NASA had read all of the preliminary reports, Koeppel said, and “knew what they wanted.” The technical editor’s mission was to get it all down in one succinct, convincing bid.
The stakes were high. As part of a consortium led by General Electric, Grumman had already lost out on one Apollo Program bid – the contract to design and build the Command Module, which went to prime contractor North American Aviation (later North American Rockwell and then Rockwell International, which finally dissolved into multiple entities in 2001).
“Grumman knew the lunar module was the jewel in the crown,” Koeppel said. “It was the last big contract available. And they went after it tooth and nail.”
Narrowing down that winning proposal wasn’t easy. Koeppel recalled multiple linotype machines rolling around the clock as he and his team struggled with “ongoing difficulty in narrowing down all of this data and information into correct answers that would mean something.”
When Grumman was ultimately chosen to design and build the LEM – later shortened to just “Lunar Module,” matching the Command and Service modules – Towl issued a statement giving “full credit for this achievement … to the engineering and technical staff who have worked hard on the LEM Proposal.”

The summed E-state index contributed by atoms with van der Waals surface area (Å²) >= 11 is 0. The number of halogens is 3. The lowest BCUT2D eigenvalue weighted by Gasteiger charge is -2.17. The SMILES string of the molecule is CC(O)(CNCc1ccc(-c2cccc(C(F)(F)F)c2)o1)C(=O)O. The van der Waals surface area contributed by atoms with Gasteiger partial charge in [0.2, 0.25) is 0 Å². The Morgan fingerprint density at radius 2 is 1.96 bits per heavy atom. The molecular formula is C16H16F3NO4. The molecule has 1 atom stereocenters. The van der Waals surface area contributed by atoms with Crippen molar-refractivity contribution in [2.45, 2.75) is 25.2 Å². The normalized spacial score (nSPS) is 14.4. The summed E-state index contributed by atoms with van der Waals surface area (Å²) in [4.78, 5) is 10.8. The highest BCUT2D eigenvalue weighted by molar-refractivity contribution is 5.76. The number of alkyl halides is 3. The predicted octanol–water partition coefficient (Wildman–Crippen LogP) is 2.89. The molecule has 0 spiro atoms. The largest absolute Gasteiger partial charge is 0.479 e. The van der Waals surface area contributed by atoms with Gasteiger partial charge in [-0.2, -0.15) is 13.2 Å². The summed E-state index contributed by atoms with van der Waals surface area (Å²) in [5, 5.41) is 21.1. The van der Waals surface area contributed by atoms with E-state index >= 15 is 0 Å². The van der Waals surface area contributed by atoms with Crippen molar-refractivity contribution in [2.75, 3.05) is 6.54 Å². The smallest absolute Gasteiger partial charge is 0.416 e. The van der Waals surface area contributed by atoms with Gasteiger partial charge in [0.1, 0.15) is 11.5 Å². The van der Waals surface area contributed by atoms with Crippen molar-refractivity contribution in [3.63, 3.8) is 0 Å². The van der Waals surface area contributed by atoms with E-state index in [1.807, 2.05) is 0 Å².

The president’s praise was welcomed, Koeppel noted, as was the lucrative $350 million NASA deal – and the effects on Long Island were immediate and profound.
“You can talk about the traffic first,” he said. “When we won the Lunar Module, we had thousands of employees, in the teens. By , we had doubled the size of the company and split it into different divisions.
“The company acquired several offices in a radius around Bethpage and established locations for the new subdivisions,” Koeppel added. “We just grew into a major Long Island operation.”
Grumman, of course, had been a major regional manufacturer before, cranking out fighter planes at the height of World War II. But even those busy days were dwarfed by the gravitas of the Apollo Program, according to Koeppel.
“The World War II effort was large,” he noted. “But here, we were involved in something very different.”
A half-century after the historic moon landings, and some 57 years since he edited that destiny-altering bid into NASA-approved shape, Koeppel – a Cradle of Aviation Museum guide and educator since 2002 – holds tight to several key takeaways.
For the engineers and scientists of Grumman, the era was one of heroism, particularly when the crew of the ill-fated Apollo 13 mission returned safely to Earth, thanks in large part to the sturdiness of their Lunar Module.
That particular mission also awarded bragging rights to Grumman engineers, who famously sent a “towing bill” to their North American Aviation counterparts after dragging the Command Module, as well as the Apollo 13 crew, back from the moon.
For Long Island, Koeppel added, you almost can’t calculate the importance of the Lunar Module deal.
“It was a life-changing moment, and you really can’t put any value on it,” Koeppel said. “But you go back in your mind to 1962, and you hear the enthusiasm of the Grumman workers – the cheers that went up when they won that bid.”